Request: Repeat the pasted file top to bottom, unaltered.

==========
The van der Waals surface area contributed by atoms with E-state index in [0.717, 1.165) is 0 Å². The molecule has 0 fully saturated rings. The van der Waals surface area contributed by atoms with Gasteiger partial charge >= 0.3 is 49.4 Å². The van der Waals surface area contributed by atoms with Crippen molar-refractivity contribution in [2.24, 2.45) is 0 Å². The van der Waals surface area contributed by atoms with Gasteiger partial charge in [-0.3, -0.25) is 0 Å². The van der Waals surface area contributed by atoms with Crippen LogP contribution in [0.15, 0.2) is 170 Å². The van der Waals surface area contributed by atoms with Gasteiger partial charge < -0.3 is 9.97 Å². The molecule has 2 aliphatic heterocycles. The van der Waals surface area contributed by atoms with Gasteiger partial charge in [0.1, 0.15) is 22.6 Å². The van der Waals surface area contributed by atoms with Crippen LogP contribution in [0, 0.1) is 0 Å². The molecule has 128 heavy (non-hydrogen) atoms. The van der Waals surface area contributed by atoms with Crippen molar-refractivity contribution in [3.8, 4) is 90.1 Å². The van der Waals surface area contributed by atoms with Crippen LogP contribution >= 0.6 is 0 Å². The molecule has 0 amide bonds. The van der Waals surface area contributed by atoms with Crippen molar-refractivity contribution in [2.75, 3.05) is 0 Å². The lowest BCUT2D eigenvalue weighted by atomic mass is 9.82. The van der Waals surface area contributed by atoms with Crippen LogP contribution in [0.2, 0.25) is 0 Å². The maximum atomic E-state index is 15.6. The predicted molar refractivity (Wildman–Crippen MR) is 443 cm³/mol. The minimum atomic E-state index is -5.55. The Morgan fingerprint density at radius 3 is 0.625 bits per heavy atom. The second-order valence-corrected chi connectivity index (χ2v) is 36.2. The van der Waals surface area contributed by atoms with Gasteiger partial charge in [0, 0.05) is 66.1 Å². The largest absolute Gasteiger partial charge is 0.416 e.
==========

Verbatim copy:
The van der Waals surface area contributed by atoms with E-state index in [0.717, 1.165) is 0 Å². The molecule has 0 fully saturated rings. The van der Waals surface area contributed by atoms with Gasteiger partial charge >= 0.3 is 49.4 Å². The van der Waals surface area contributed by atoms with Crippen molar-refractivity contribution in [2.24, 2.45) is 0 Å². The van der Waals surface area contributed by atoms with Gasteiger partial charge in [-0.3, -0.25) is 0 Å². The van der Waals surface area contributed by atoms with Crippen LogP contribution in [0.15, 0.2) is 170 Å². The van der Waals surface area contributed by atoms with Gasteiger partial charge < -0.3 is 9.97 Å². The molecule has 2 aliphatic heterocycles. The van der Waals surface area contributed by atoms with Gasteiger partial charge in [0.1, 0.15) is 22.6 Å². The van der Waals surface area contributed by atoms with Crippen LogP contribution in [0, 0.1) is 0 Å². The molecule has 128 heavy (non-hydrogen) atoms. The van der Waals surface area contributed by atoms with Crippen molar-refractivity contribution in [3.8, 4) is 90.1 Å². The van der Waals surface area contributed by atoms with Crippen LogP contribution >= 0.6 is 0 Å². The molecule has 0 amide bonds. The van der Waals surface area contributed by atoms with Crippen molar-refractivity contribution in [2.75, 3.05) is 0 Å². The lowest BCUT2D eigenvalue weighted by atomic mass is 9.82. The van der Waals surface area contributed by atoms with Crippen LogP contribution in [0.2, 0.25) is 0 Å². The maximum atomic E-state index is 15.6. The predicted molar refractivity (Wildman–Crippen MR) is 443 cm³/mol. The minimum atomic E-state index is -5.55. The Morgan fingerprint density at radius 3 is 0.625 bits per heavy atom. The second-order valence-corrected chi connectivity index (χ2v) is 36.2. The van der Waals surface area contributed by atoms with Gasteiger partial charge in [0, 0.05) is 66.1 Å². The largest absolute Gasteiger partial charge is 0.416 e.